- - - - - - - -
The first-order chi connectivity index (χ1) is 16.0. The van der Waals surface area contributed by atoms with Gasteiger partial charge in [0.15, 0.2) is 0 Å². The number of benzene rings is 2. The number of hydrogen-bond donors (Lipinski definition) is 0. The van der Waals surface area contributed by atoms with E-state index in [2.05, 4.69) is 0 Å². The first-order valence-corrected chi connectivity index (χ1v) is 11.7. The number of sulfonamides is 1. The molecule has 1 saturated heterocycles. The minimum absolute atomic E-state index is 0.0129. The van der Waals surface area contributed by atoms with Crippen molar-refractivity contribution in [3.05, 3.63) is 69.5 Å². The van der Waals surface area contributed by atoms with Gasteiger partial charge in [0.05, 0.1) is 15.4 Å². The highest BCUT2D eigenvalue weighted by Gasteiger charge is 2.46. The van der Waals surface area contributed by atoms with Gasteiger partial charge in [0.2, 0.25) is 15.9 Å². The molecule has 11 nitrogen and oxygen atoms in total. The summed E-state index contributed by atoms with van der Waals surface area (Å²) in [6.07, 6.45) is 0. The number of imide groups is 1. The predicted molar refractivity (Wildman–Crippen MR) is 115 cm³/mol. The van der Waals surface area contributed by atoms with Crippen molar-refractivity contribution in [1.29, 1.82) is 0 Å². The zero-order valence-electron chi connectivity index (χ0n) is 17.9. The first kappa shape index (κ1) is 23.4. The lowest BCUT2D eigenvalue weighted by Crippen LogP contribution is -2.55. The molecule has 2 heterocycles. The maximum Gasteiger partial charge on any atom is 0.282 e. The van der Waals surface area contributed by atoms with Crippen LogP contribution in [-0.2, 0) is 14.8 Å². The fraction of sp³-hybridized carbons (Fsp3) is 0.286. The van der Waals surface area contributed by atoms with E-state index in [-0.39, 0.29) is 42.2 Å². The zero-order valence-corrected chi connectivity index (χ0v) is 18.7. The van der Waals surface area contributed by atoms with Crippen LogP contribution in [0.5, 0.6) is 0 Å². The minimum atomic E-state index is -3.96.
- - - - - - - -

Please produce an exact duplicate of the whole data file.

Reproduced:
The first-order chi connectivity index (χ1) is 16.0. The van der Waals surface area contributed by atoms with Gasteiger partial charge in [0.15, 0.2) is 0 Å². The number of benzene rings is 2. The number of hydrogen-bond donors (Lipinski definition) is 0. The van der Waals surface area contributed by atoms with E-state index in [2.05, 4.69) is 0 Å². The first-order valence-corrected chi connectivity index (χ1v) is 11.7. The number of sulfonamides is 1. The molecule has 1 saturated heterocycles. The minimum absolute atomic E-state index is 0.0129. The van der Waals surface area contributed by atoms with Crippen molar-refractivity contribution in [3.05, 3.63) is 69.5 Å². The van der Waals surface area contributed by atoms with Gasteiger partial charge in [0.05, 0.1) is 15.4 Å². The highest BCUT2D eigenvalue weighted by Gasteiger charge is 2.46. The van der Waals surface area contributed by atoms with Gasteiger partial charge in [0.2, 0.25) is 15.9 Å². The molecule has 11 nitrogen and oxygen atoms in total. The summed E-state index contributed by atoms with van der Waals surface area (Å²) in [6.07, 6.45) is 0. The number of imide groups is 1. The predicted molar refractivity (Wildman–Crippen MR) is 115 cm³/mol. The van der Waals surface area contributed by atoms with Crippen molar-refractivity contribution in [1.29, 1.82) is 0 Å². The zero-order valence-electron chi connectivity index (χ0n) is 17.9. The first kappa shape index (κ1) is 23.4. The lowest BCUT2D eigenvalue weighted by Crippen LogP contribution is -2.55. The molecule has 2 heterocycles. The maximum Gasteiger partial charge on any atom is 0.282 e. The van der Waals surface area contributed by atoms with Crippen LogP contribution in [-0.2, 0) is 14.8 Å². The fraction of sp³-hybridized carbons (Fsp3) is 0.286. The van der Waals surface area contributed by atoms with E-state index in [-0.39, 0.29) is 42.2 Å². The zero-order valence-corrected chi connectivity index (χ0v) is 18.7. The van der Waals surface area contributed by atoms with Crippen LogP contribution in [0.5, 0.6) is 0 Å². The minimum atomic E-state index is -3.96.